The M1 iMac does outperform lower-end 27-inch iMac models with Intel chips, beating the 6-core Intel models in both single and multi-core performance.

Pricing on the M1 iMacs starts at $1,299 for the entry-level model and $1,499 for the version with an 8-core GPU, two additional USB-C ports, Gigabit Ethernet, and additional color options. M1 iMac models ordered today will ship out in June, but those who preordered will soon be receiving their machines, and we'll learn more about them when reviews go live.

Article Link: M1 iMac is Up to 56% Faster Than Prior-Generation High-End 21.5-Inch iMac
 

Moonjumper

macrumors 68030
Jun 20, 2009
2,505
2,368
Lincoln, UK
It is not quite the jump the other Apple Silicon machine have had so far because the Intel iMac had higher performance than the other Intel versions that have been replaced. I was hoping for at least more cores in the smaller iMac, and far more cores in the larger iMac to come. The first part didn't happen, but hopefully the larger iMac will be a beast compared to what has come so far in the transition.
 
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ThunderSkunk

macrumors 68040
Dec 31, 2007
3,107
2,752
Milwaukee Area
I never minded the chin before, and I don't now, but the missing apple logo means all my attention is just staring at that big aluminum panel. Without it supporting some other visual element, such as speaker perforations or a logo, it becomes its own visual element, & it's not apparent why the design team thought it should be. Strange.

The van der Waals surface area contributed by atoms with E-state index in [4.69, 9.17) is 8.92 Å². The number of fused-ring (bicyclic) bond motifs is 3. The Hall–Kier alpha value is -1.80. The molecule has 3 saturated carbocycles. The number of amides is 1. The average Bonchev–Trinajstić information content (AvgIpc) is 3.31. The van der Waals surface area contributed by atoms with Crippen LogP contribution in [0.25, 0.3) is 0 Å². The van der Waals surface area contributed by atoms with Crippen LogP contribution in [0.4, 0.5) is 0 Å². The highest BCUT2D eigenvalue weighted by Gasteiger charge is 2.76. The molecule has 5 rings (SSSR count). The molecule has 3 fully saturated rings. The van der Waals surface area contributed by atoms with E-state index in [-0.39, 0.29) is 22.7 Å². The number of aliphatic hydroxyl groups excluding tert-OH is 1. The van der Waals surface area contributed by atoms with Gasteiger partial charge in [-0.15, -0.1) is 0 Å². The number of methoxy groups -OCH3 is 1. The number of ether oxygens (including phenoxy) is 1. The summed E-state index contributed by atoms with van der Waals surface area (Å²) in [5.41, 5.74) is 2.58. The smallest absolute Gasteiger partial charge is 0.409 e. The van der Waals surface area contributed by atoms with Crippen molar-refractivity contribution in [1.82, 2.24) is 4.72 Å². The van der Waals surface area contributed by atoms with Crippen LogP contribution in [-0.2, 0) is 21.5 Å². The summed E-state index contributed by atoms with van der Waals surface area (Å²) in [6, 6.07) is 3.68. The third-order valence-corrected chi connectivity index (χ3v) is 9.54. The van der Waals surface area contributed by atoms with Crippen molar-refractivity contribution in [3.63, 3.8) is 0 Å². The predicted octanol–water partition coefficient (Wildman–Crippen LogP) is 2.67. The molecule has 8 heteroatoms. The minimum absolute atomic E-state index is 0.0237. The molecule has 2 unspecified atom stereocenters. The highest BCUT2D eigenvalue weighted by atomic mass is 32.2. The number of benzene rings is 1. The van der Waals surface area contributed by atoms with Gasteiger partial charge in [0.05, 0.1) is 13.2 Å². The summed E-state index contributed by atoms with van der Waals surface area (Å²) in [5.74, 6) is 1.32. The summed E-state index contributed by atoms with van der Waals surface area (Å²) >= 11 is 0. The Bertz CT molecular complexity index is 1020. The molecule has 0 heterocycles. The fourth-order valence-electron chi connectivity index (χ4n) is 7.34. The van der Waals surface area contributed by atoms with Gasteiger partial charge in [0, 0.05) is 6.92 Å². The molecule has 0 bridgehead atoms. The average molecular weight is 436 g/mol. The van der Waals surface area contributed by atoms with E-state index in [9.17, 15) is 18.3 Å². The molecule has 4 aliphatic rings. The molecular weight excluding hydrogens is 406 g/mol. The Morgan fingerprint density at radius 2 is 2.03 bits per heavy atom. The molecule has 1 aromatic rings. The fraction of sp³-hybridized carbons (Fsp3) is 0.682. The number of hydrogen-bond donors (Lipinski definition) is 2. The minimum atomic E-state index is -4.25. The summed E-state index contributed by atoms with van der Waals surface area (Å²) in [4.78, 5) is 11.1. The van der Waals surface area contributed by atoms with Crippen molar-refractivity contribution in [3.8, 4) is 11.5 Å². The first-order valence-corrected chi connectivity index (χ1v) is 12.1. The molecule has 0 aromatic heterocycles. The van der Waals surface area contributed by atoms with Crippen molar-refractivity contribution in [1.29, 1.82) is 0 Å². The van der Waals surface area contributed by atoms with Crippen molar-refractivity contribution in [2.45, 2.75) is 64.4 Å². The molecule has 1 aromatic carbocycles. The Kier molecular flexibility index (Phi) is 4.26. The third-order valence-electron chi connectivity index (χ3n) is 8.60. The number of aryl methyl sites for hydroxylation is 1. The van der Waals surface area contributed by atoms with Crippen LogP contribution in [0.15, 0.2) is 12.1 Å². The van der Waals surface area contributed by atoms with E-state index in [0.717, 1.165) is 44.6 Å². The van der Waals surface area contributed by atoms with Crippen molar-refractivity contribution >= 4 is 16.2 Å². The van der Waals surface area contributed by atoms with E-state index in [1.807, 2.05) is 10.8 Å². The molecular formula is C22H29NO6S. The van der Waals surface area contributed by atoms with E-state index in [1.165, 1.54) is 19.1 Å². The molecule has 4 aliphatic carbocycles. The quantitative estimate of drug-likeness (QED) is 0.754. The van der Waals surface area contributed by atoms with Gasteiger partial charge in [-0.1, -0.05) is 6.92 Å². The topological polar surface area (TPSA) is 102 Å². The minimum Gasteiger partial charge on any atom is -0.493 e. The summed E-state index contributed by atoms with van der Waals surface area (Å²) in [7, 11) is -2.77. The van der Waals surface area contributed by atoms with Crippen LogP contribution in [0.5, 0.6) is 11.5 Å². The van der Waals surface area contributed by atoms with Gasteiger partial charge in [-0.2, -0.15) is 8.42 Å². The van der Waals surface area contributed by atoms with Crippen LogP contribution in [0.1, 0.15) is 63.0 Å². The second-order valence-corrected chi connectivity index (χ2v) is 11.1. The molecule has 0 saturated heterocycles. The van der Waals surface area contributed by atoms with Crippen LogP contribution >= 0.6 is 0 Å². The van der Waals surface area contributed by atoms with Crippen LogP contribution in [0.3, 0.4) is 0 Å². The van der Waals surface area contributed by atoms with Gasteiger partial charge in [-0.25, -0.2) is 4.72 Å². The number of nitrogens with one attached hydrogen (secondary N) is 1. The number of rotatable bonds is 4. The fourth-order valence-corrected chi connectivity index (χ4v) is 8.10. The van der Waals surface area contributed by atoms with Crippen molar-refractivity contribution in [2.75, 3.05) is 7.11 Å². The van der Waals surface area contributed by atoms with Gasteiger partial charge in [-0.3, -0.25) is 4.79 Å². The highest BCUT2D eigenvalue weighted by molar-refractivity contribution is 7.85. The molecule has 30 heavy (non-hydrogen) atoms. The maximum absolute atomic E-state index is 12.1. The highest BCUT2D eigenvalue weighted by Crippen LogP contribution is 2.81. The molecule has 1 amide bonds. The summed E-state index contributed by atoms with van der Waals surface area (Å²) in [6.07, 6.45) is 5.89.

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project_2501

macrumors 6502
Jul 1, 2017
450
511
I wonder whether the next iteration of Apple ARM will be (1) faster for single-thread performance, or (2) scale sideways to more cores?

I wonder if they're already at the limit of single-thread performance?

They really need to fix the SSD wear issue - there is no excuse for terabytes of I/O for just a few weeks of normal use.
 
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kalafalas

macrumors 6502
Aug 26, 2008
318
809